ANKARA (Hurriyet)–Turkey’s “no” vote on new sanctions against Iran has disappointed Washington and threatened to create a sea change in future relationship between the two NATO allies.
“I won’t conceal the fact that we’re disappointed with the vote that took place today,” Undersecretary of Political Affairs Bill Burns said at a press briefing Wednesday, referring to the United Nations Security Council’s passing of a fresh sanctions resolution despite “no” votes from Turkey and Brazil and abstention from Lebanon.
The vote by Turkey, a non-permanent member of the Security Council, could cause the “model partnership” previously articulated by the Obama administration to be shelved, said Mehmet Yegin of the Turkish think tank USAK. He said Washington could decide as a result to step up its critical rhetoric against Turkey or revive resolutions to recognize Armenian genocide claims.
“Turkey’s ‘no’ vote does not target the United States. Turkey had to stand behind the deal it brokered as a requirement of pursuing a consistent policy,” Yegin said. “But that certainly will have a price.”
Last month, Turkey and Brazil brokered a deal with Iran to swap low-enriched uranium for more highly enriched nuclear material in an attempt to ease the international standoff. In initial reactions, U.S. Secretary of State Hillary Clinton said she appreciated the two nations’ efforts and said Turkey and Brazil would both continue to play an important role in ongoing diplomatic outreach to Iran.
“Turkey made a sovereign choice in deciding how to vote today,” Undersecretary Burns said in his statement after the Security Council vote. “But we believe that Turkey shares – and the Turkish representative in New York made clear that Turkey shares – international concerns that Iran has not lived up to its obligations.”
Despite its opposition to the new resolution, Turkey has said it will abide by the sanctions against Iran since U.N. resolutions are binding for all members. It will monitor other leading international powers’ moves in implementing sanctions and take them as a precedent, Turkish diplomatic sources told the Hürriyet Daily News & Economic Review.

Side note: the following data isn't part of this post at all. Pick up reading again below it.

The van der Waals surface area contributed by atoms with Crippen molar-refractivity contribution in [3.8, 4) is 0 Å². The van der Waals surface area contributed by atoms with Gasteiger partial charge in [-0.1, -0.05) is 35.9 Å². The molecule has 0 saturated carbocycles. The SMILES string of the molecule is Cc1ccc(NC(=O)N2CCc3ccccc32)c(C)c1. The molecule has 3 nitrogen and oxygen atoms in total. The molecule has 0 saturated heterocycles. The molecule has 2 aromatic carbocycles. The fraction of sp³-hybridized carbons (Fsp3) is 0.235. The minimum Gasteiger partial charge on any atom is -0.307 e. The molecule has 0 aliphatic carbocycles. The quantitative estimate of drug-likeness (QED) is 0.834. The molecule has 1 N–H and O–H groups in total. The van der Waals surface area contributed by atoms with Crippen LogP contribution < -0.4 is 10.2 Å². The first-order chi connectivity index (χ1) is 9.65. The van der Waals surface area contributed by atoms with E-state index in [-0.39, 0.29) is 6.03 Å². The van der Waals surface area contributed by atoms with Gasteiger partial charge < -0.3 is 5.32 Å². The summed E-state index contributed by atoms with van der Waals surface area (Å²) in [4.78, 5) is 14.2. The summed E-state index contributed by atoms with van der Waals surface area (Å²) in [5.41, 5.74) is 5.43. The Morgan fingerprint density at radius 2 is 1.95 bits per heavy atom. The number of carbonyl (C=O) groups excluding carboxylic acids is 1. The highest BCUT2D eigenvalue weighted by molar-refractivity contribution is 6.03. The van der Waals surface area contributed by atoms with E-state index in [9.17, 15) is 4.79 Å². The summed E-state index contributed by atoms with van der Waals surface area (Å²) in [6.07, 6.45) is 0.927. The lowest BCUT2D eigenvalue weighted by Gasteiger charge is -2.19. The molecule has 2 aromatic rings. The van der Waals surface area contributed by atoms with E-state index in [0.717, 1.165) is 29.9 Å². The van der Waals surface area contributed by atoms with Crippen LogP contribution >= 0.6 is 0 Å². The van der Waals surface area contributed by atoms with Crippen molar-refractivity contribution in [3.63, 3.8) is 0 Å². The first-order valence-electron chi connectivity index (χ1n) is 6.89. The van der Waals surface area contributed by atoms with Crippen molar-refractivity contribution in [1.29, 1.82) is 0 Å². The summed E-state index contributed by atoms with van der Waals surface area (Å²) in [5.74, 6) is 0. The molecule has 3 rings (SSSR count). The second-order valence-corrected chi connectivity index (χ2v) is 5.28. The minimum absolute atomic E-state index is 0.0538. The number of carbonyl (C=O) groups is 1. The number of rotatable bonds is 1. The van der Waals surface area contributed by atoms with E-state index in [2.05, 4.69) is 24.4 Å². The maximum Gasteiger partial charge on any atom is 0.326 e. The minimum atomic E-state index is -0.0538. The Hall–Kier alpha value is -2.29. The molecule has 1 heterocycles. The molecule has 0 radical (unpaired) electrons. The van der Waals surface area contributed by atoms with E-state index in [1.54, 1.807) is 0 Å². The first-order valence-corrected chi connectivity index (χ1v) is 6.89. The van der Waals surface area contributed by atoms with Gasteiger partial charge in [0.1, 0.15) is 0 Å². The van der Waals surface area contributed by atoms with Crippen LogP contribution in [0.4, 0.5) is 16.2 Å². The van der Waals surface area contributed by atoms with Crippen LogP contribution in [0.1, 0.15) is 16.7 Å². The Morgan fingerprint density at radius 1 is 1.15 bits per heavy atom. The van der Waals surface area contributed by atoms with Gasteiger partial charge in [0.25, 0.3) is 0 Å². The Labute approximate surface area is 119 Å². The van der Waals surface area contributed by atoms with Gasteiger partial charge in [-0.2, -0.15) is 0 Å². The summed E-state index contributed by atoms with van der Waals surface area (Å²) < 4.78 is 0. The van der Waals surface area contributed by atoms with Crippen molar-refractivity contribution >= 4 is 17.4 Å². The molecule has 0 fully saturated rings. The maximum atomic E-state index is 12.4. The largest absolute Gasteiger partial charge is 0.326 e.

“Work on how sanctions would hit Turkey’s interests was already completed at the Foreign Ministry long before the vote took place. But instead of talking about them now, we think we should focus on diplomatic efforts,” ministry spokesman Burak Özügergin told the private channel NTV on Thursday.
Diplomatic sources said the Turkey-Brazil-Iran agreement is “still on the table” and that Ankara will work to try and implement it. “We will also try to persuade Iran to be calm,” a source said. Turkey will also reply to letters sent by Russia, France and the United States – collectively known as the Vienna Group – explaining why the swap deal did not satisfy their concerns.
In an address in New York, Turkey’s permanent representative to the U.N., Ertuğrul Apakan, called on Iranian authorities to dispel the international community’s concerns over the peaceful nature of their nuclear problem and repeated that the dispute should be resolved through peaceful means and negotiations. Western sources told the Daily News that Turkey’s statement was “balanced” as it included a strong message to Iran.
Still, the atmosphere in Washington remains one of uneasiness over future relations with Turkey.
“I am sure the situation in Washington goes beyond disappointment,” Sabri Sayarı, a professor at Sabancı University in Istanbul, told the Daily News on Thursday. “The approach toward Turkey has dramatically changed over recent years due to a number of reasons, including Ankara’s rejection of the troop deployment motion before the Iraq war, problems with Israel and the Iran policy.”
Turkey and the U.S. cooperate on a wide range of issues, from Afghanistan to Iraq, and including the fight against terrorism. But relations incurred a severe blow when the Turkish Parliament rejected a motion to let U.S. troops open a front from the Turkish territory against Iraq in the 2003 war. Turkey’s escalating rhetoric against Israel, coupled with the recent tension in bilateral ties caused by the Israeli raid on a Gaza aid flotilla, is also a source of concern in Washington.
In a keynote statement this week, U.S. Defense Secretary Robert Gates acknowledged Turkey’s turn toward the East but blamed the European Union for the country’s recent moves away from the West.
“We know that Turkey shares our objective of preventing Iran from obtaining a nuclear weapon, even if we differ in our respective approaches. But we strongly reject the idea that Turkey has a ‘choice’ to make between the East and West,” a Western diplomat told the Daily News, speaking on condition of anonymity.
Whatever happens, the diplomat said, Turkey is and will remain an important strategic partner for countries in the West. “The relationship will survive recent events,” he said. “It would be irresponsible for opponents of Turkey’s EU accession to take advantage of an already difficult situation.”